Operating expenses were down from the prior year quarter, but increased from the linked quarter. We acknowledge that our efficiency and expense to average assets ratio are too high given the potential headwinds on the prospects of incremental revenue growth. We have done a full review of our expense base and are confident that the coming quarters will show meaningful reductions from the baseline.
In fact, we recently developed a dynamic model that revealed cuts and expenses that for lack of revenue enhancements for 2023 and will deliver a more meaningful improvement in tangible book value improvement for our stockholders. As such, this initiative will provide us positive operating leverage anticipated for 2023.
Our client-driven contact center staff has continued to expand its reach and has allowed us to forgo adding open positions to our retail network. Particularly important as we have constrained hours of operations in some offices, reflecting the flight of the client to the digital platform.
Our contact center also allows us to do positive outreach and handle customer needs with a seamless, consistent message from a staff of 6 professionals. This focus along with the goals of our corporate sales champion will be a hard to expand single service households and expand our deposit footprint without an expensive client acquisition strategy.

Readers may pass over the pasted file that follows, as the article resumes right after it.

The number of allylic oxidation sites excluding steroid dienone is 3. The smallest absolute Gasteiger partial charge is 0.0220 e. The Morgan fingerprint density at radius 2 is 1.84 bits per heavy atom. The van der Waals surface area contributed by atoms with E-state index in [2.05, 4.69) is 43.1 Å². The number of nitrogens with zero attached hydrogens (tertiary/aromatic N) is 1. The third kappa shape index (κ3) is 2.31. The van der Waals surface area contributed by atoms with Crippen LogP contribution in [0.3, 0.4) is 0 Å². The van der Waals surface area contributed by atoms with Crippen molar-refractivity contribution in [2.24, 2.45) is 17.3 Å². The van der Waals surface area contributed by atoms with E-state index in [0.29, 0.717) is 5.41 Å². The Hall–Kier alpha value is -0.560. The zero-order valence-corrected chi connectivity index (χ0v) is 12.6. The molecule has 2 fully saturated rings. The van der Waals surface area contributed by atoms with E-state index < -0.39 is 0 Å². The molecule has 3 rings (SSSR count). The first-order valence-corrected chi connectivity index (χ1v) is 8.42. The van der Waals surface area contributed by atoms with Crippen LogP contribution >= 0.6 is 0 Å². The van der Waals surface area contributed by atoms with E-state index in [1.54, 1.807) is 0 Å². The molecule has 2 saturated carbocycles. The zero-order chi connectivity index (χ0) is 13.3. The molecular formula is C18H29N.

Fifth and finally, asset quality. Charge-offs were slightly elevated in the quarter compared to the net recoveries we have experienced in the last 2 years. We have begun to see some weakness in our small credit card portfolio and the rise in interest rates has put strains on the household with the escalation of interest payments on our prime-based LOC portfolio.
A significant additional provision, we have set aside over the last several years that now includes the 2023 CECL adjustments of nearly additional $3 million puts us in a very strong position with allowance coverage of nonperforming loans that now stands at nearly 400%.
Delinquencies ended the quarter at $3.6 million or 37 basis points. But when we exclude the identified NPLs from the delinquency number, the percentage drops to just 3 basis points. We continue to have a robust internal review program that continually uncovers problem credits and what is expected to be a bit stiffer headwind with a potential recession on the horizon, but we are prepared.
At this time, I'd like to turn it over to Tony Cosentino for some additional details on the quarter. Tony?

Anthony V. Cosentino

Thanks, Mark, and good morning, everyone. Again, for the quarter, we had GAAP net income of $2.5 million with EPS of $0.35 per share. When we exclude the servicing recapture and the noncore expense items, core diluted EPS was $0.36, up 20% compared to the similar core earnings in the first quarter of '22.
Total operating revenue was down for both the linked quarter and the prior year quarter. However, when we exclude the servicing rights we capture from both years, operating revenue would be up 12.1%. Also, the continued lower level of mortgage gain on sale, which was down nearly $1.1 million had a significant impact on our ability to grow total operating revenue.